|Opinion Article by |
John P. Burke, Banking Commissioner
on Financial Services Reform
Published in Hartford Business Journal -
It’s fitting that a new millennium ushers in sweeping changes to the financial services industry. One-stop shopping is now touted as the new wave of the future.
After several failed attempts, Congress was able to pass The Gramm-Leach-Bliley Financial Modernization Act of 1999, a financial services reform bill that was signed into law on November 12, 1999. The law is complex with sweeping changes affecting every segment of the banking industry, from community banks to mega banks. It repeals certain provisions of the Glass Steagal Act, which in 1933 forced the separation of the banking and securities business, and reforms the Bank Holding Company Act to allow for the creation of financial holding companies (FHCs.) These FHCs now can own insurance, banking and securities firms, preempting state laws which would prohibit such affiliations.
Thankfully, a number of the important aspects associated with this massive, multifaceted law will be phased in over time. This will give the Department of Banking an opportunity to thoroughly review the 140 sections of the Act, determine the impact it will have on our state laws and regulations and develop a process to deal with the changes.
An easy way to deal with the changes is to wait until federal regulations corresponding to the Act have been written and then mirror our state regulations to what the feds do. Or, we could initiate another re-codification of Connecticut’s banking laws by working closely with the state’s Law Revision Committee and a task force of lawyers, investment bankers, insurers and the insurance regulators.
I have another three years to serve as banking commissioner and, with a little luck, whatever changes may be required will be done on my watch. And, whatever changes are implemented, should be done in such a way that the integrity of the state banking system be kept intact and not routinely jeopardized by federal preemption.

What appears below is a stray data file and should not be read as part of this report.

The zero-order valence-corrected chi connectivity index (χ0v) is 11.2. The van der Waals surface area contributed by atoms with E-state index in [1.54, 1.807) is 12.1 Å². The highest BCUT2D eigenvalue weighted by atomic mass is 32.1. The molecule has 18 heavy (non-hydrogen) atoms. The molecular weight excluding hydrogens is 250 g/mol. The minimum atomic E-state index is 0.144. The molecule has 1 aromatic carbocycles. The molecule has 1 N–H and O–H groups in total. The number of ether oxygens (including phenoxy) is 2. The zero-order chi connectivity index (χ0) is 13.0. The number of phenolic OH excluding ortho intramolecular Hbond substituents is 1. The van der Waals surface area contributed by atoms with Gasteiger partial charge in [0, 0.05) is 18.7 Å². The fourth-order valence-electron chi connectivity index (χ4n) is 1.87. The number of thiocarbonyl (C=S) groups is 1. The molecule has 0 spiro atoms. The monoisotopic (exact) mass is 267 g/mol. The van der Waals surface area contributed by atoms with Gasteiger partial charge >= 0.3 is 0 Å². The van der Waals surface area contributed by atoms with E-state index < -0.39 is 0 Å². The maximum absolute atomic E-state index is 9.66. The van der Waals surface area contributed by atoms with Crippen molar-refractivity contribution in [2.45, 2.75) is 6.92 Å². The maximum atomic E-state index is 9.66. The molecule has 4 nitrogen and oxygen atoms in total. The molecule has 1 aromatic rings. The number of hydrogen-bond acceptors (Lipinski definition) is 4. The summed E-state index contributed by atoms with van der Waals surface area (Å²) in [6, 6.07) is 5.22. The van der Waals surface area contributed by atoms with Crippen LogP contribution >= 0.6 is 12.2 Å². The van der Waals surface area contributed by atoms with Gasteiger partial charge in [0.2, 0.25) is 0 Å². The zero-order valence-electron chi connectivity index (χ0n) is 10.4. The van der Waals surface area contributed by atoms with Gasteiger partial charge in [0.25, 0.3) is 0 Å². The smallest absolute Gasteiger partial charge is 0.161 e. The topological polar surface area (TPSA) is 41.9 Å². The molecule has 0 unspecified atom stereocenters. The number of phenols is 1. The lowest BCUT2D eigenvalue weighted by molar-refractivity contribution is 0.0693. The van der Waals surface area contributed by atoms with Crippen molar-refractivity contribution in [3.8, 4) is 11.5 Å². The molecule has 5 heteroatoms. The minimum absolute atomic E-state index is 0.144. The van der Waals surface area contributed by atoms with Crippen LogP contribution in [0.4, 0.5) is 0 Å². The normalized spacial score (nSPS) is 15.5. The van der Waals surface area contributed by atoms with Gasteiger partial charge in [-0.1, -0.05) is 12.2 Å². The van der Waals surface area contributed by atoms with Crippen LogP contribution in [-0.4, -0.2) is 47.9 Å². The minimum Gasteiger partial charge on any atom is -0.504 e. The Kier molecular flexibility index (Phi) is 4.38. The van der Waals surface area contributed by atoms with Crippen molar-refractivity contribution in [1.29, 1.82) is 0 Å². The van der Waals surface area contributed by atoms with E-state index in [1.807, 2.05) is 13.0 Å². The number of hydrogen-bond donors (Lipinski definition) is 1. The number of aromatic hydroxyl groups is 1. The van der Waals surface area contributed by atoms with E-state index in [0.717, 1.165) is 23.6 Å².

During the 1990s, preempting state law has been the hallmark of incumbent federal bank regulators at the Office of the Comptroller of the Currency and Office of Thrift Supervision. This preemption centralizes authority, control and leverage in Washington, D.C., rather than within the boundaries of the state. Federal preemption is supposedly done in the name of efficiency, free enterprise, good government and "apple pie and motherhood." Not from where I sit.
Surely, in some instances, it may be a hindrance to business if multiple state laws have to be considered when setting up operations. However, no industry has been able to convince me that dealing with varying state laws is cost-prohibitive. I empathize with the multi-state businesses that have to deal with conflicting and different state laws and with 52 different commissioners who bring to the office varying biases. Nevertheless, these same companies are generating more profits than ever before. And they are making money by providing a myriad of products to more customers than they ever would have dreamed of a decade ago. I’m not sure if these companies really want regulatory relief, or if they have something else in mind, like self-regulation.
Federal preemption of state law has been an issue for bankers, securities professionals and businesses in the consumer credit industry. Now, with the passage of the omnibus financial modernization bill, the insurance industry and its connections to banking and securities, becomes a greater target as well. I have tried to be open-minded on the subject, but I can’t comprehend how a centralized authority, on a national level, could be more responsive to the needs of consumers who are located all across the country. The needs of someone in Connecticut might seem trivial when you have someone in Washington, D.C. looking at it through a national telescope.
My sense is that any regulatory agency, state or federal, should not only attempt to make doing business less bureaucratic but at the same time should not expect to become a profit center by creating a prohibitive fee structure. Instead, a regulator’s primary role should be to protect consumers from poor management, or even mismanagement, of the regulated industry and to provide for a consistent and convenient means for addressing problems. The regulator should be more than just a mediator. It must have the necessary leverage to correct an injustice. That empowerment can be in the form of licensing, registration, examination, and even in the levying of monetary penalties for infractions of laws or regulations.
For better or worse, financial reform is here to stay. The law gives credence to the Citicorp model where banking, insurance underwriting and brokerage activities will be housed under a financial services holding company roof. Charles Schwab Corp., the prominent discount brokerage, just announced a deal to buy U.S. Trust Corp. and create the first FHC under the terms of the new law. Such mergers will continue to be commonplace and may even accelerate as the large mutual companies, both banks and insurers, convert to stock organization.
The big question, which has yet to make it to the top of Regis’ million-dollar mark, is, "will the consumer of the 21st century prefer one-stop shopping?"
At the Department of Banking, we will proceed as quickly as possible to understand the changes that will be brought forth by the new law and to amend state laws and regulations, keeping in mind that we must retain sufficient state authority and the enforcement powers that are consistent with our goal of protecting Connecticut’s consumers.